Some potential causes are UTI, constipation, hypoglycemia, sundowners syndrome, a pulmonary embolus, worsening illness, or even just being afraid and feeling helpless. A change in mental status should trigger inquiry into what could be causing it.

    UTI would be one of the more common causes, and constipation can be a contributing factor to UTI due to compression of the urethra by bowel contents, leading to incomplete bladder emptying and thus, urinary stasis. So maybe, your LOL's complaint about being constipated might not be too far off the mark. One of the more common symptoms of UTI in the elderly is altered mentation/delirium.

    Also consider the reason this person was admitted-for pneumonia. Her change in mentation could be related to a worsening of her condition.

    Another consideration is that often, elderly folks with milder forms of dementia compensate well at home in their normal, predictable environment, but once they are in an unfamiliar environment with different routines, the altered mentation is more noticeable. Family members may tell you that "Grandma has all her marbles" or is "as sharp as a tack", but that's in the home environment where she is able to compensate. The hospital environment interferes with this ability to compensate, and so you will see behavioral changes that would go otherwise unnoticed.

    So, to answer your question, how I handle this type of situation is first, I do what I need to do in order to keep the patient safe. Make sure the room is free of clutter, the patient is wearing nonskid slippers, and offer to toilet her. I will offer warm blankets, another pillow, PO fluids or a snack. I will offer a distraction, such as TV, or ask her about her life- her children, pets, where she grew up, etc etc. Once the patient is calmed down and safe, I will take a complete set of vitals, including a temperature; if diabetic, check a CBG; and I will then notify the physician of this change in condition. The physician may want to order a UA, or a repeat chest xray, as her change in mentation may be related to worsening pneumonia.

    I would then document the patient's behavior, the actions I took to ensure her safety, my assessment data, that I notified the physician, and whether any new orders were received.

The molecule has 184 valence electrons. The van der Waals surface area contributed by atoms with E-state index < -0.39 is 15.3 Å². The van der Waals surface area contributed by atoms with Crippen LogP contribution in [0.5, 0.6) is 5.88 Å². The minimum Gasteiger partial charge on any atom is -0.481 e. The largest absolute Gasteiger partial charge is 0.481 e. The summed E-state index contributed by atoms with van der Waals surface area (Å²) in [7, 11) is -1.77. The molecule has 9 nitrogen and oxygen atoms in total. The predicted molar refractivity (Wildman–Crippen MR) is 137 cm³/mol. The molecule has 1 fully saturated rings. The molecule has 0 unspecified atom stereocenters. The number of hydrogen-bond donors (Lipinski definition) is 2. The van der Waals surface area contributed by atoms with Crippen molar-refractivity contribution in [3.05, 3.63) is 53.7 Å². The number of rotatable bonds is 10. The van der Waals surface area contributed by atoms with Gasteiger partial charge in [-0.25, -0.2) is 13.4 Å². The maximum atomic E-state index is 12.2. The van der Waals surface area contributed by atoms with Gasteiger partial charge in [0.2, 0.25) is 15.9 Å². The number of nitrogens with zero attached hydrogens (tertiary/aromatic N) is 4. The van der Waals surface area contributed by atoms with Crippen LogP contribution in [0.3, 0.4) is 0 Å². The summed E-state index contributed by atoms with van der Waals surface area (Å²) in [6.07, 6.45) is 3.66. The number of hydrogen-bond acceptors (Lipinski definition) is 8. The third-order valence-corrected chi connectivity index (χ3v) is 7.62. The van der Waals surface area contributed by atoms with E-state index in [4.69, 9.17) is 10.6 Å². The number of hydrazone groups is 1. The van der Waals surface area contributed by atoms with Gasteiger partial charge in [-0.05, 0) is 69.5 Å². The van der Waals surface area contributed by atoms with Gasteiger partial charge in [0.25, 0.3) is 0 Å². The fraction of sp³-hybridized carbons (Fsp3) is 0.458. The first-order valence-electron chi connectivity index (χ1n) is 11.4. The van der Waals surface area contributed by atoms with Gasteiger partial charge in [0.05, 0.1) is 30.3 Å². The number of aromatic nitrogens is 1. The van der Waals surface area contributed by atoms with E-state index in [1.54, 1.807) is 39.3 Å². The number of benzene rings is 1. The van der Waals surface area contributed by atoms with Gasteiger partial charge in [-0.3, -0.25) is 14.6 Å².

• Apr 30

    I helped start our unit practice council. Processes, since they relate to nursing practice, are very much within the scope of a unit based council. Is there a specific process you'd like to start with? I suggest attending the next unit based council meeting and getting it on the agenda.

  • Apr 30

    I was just curious how others handled this type of situation.
    I am rarely caught by surprise when an otherwise sweet LOL suddenly turns into a raving lunatic. I actually kind of expect it.

    Some potential causes are UTI, constipation, hypoglycemia, sundowners syndrome, a pulmonary embolus, worsening illness, or even just being afraid and feeling helpless. A change in mental status should trigger inquiry into what could be causing it.

    UTI would be one of the more common causes, and constipation can be a contributing factor to UTI due to compression of the urethra by bowel contents, leading to incomplete bladder emptying and thus, urinary stasis. So maybe, your LOL's complaint about being constipated might not be too far off the mark. One of the more common symptoms of UTI in the elderly is altered mentation/delirium.

    Also consider the reason this person was admitted-for pneumonia. Her change in mentation could be related to a worsening of her condition.

    Another consideration is that often, elderly folks with milder forms of dementia compensate well at home in their normal, predictable environment, but once they are in an unfamiliar environment with different routines, the altered mentation is more noticeable. Family members may tell you that "Grandma has all her marbles" or is "as sharp as a tack", but that's in the home environment where she is able to compensate. The hospital environment interferes with this ability to compensate, and so you will see behavioral changes that would go otherwise unnoticed.

    So, to answer your question, how I handle this type of situation is first, I do what I need to do in order to keep the patient safe. Make sure the room is free of clutter, the patient is wearing nonskid slippers, and offer to toilet her. I will offer warm blankets, another pillow, PO fluids or a snack. I will offer a distraction, such as TV, or ask her about her life- her children, pets, where she grew up, etc etc. Once the patient is calmed down and safe, I will take a complete set of vitals, including a temperature; if diabetic, check a CBG; and I will then notify the physician of this change in condition. The physician may want to order a UA, or a repeat chest xray, as her change in mentation may be related to worsening pneumonia.

    I would then document the patient's behavior, the actions I took to ensure her safety, my assessment data, that I notified the physician, and whether any new orders were received.